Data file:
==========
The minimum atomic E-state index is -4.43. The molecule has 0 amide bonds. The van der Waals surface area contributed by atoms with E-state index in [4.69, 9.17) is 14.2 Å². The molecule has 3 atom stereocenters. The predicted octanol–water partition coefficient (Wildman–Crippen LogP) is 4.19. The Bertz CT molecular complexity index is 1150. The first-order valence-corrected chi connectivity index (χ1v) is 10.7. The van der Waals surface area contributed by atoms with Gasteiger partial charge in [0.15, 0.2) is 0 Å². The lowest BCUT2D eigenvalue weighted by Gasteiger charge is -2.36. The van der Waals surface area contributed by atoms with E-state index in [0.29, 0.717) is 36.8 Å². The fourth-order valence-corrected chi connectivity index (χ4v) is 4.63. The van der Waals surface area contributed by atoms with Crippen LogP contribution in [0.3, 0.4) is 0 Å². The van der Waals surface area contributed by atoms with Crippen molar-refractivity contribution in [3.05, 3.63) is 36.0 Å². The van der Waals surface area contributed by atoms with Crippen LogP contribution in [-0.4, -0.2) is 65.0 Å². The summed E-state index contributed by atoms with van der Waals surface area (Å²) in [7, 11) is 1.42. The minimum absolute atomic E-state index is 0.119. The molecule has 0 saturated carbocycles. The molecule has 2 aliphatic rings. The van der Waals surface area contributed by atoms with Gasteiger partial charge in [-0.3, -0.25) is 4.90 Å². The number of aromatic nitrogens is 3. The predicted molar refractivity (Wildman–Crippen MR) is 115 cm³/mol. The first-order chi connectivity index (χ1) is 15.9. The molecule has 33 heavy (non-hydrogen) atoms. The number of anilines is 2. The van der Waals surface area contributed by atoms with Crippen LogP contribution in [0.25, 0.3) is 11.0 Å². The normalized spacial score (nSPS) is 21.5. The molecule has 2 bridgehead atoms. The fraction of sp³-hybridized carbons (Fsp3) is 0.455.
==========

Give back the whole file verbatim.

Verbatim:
The minimum atomic E-state index is -4.43. The molecule has 0 amide bonds. The van der Waals surface area contributed by atoms with E-state index in [4.69, 9.17) is 14.2 Å². The molecule has 3 atom stereocenters. The predicted octanol–water partition coefficient (Wildman–Crippen LogP) is 4.19. The Bertz CT molecular complexity index is 1150. The first-order valence-corrected chi connectivity index (χ1v) is 10.7. The van der Waals surface area contributed by atoms with Gasteiger partial charge in [0.15, 0.2) is 0 Å². The lowest BCUT2D eigenvalue weighted by Gasteiger charge is -2.36. The van der Waals surface area contributed by atoms with E-state index in [0.29, 0.717) is 36.8 Å². The fourth-order valence-corrected chi connectivity index (χ4v) is 4.63. The van der Waals surface area contributed by atoms with Crippen LogP contribution in [0.3, 0.4) is 0 Å². The van der Waals surface area contributed by atoms with Crippen molar-refractivity contribution in [3.05, 3.63) is 36.0 Å². The van der Waals surface area contributed by atoms with Crippen LogP contribution in [-0.4, -0.2) is 65.0 Å². The summed E-state index contributed by atoms with van der Waals surface area (Å²) in [7, 11) is 1.42. The minimum absolute atomic E-state index is 0.119. The molecule has 0 saturated carbocycles. The molecule has 2 aliphatic rings. The van der Waals surface area contributed by atoms with Gasteiger partial charge in [-0.3, -0.25) is 4.90 Å². The number of aromatic nitrogens is 3. The predicted molar refractivity (Wildman–Crippen MR) is 115 cm³/mol. The first-order chi connectivity index (χ1) is 15.9. The molecule has 33 heavy (non-hydrogen) atoms. The number of anilines is 2. The van der Waals surface area contributed by atoms with Crippen LogP contribution in [0.25, 0.3) is 11.0 Å². The normalized spacial score (nSPS) is 21.5. The molecule has 2 bridgehead atoms. The fraction of sp³-hybridized carbons (Fsp3) is 0.455.